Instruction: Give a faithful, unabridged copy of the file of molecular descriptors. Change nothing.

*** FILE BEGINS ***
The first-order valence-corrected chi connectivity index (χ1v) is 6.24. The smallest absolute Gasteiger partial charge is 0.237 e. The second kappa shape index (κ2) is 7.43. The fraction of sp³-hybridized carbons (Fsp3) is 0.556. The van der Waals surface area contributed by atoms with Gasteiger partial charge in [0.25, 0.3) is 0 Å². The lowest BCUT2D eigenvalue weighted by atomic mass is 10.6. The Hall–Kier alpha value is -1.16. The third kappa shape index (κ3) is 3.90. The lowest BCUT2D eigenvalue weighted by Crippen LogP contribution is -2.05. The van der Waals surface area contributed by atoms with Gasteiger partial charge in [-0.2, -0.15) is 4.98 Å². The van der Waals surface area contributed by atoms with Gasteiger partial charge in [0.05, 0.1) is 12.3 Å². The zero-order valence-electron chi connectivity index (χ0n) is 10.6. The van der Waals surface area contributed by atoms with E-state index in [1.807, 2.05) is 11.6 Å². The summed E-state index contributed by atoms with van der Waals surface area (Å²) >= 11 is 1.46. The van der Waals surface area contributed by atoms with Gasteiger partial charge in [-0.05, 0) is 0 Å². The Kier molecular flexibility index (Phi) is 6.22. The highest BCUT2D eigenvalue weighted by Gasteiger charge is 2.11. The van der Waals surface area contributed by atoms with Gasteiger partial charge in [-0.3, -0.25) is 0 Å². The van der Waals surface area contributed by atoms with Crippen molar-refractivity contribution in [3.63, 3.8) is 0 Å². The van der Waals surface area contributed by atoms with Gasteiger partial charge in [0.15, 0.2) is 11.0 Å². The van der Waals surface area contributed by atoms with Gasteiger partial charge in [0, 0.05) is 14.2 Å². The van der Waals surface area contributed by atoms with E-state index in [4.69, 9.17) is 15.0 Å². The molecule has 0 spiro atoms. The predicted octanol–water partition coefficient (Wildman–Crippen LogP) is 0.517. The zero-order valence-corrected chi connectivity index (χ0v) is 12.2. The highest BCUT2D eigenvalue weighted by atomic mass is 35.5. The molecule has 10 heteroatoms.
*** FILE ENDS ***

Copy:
The first-order valence-corrected chi connectivity index (χ1v) is 6.24. The smallest absolute Gasteiger partial charge is 0.237 e. The second kappa shape index (κ2) is 7.43. The fraction of sp³-hybridized carbons (Fsp3) is 0.556. The van der Waals surface area contributed by atoms with Gasteiger partial charge in [0.25, 0.3) is 0 Å². The lowest BCUT2D eigenvalue weighted by atomic mass is 10.6. The Hall–Kier alpha value is -1.16. The third kappa shape index (κ3) is 3.90. The lowest BCUT2D eigenvalue weighted by Crippen LogP contribution is -2.05. The van der Waals surface area contributed by atoms with Gasteiger partial charge in [-0.2, -0.15) is 4.98 Å². The van der Waals surface area contributed by atoms with Gasteiger partial charge in [0.05, 0.1) is 12.3 Å². The zero-order valence-electron chi connectivity index (χ0n) is 10.6. The van der Waals surface area contributed by atoms with E-state index in [1.807, 2.05) is 11.6 Å². The summed E-state index contributed by atoms with van der Waals surface area (Å²) >= 11 is 1.46. The van der Waals surface area contributed by atoms with Gasteiger partial charge in [-0.05, 0) is 0 Å². The Kier molecular flexibility index (Phi) is 6.22. The highest BCUT2D eigenvalue weighted by Gasteiger charge is 2.11. The van der Waals surface area contributed by atoms with Gasteiger partial charge in [-0.3, -0.25) is 0 Å². The van der Waals surface area contributed by atoms with Crippen molar-refractivity contribution in [3.63, 3.8) is 0 Å². The van der Waals surface area contributed by atoms with Gasteiger partial charge in [0.15, 0.2) is 11.0 Å². The van der Waals surface area contributed by atoms with Gasteiger partial charge in [0, 0.05) is 14.2 Å². The van der Waals surface area contributed by atoms with E-state index in [4.69, 9.17) is 15.0 Å². The molecule has 0 spiro atoms. The predicted octanol–water partition coefficient (Wildman–Crippen LogP) is 0.517. The zero-order valence-corrected chi connectivity index (χ0v) is 12.2. The highest BCUT2D eigenvalue weighted by atomic mass is 35.5. The molecule has 10 heteroatoms.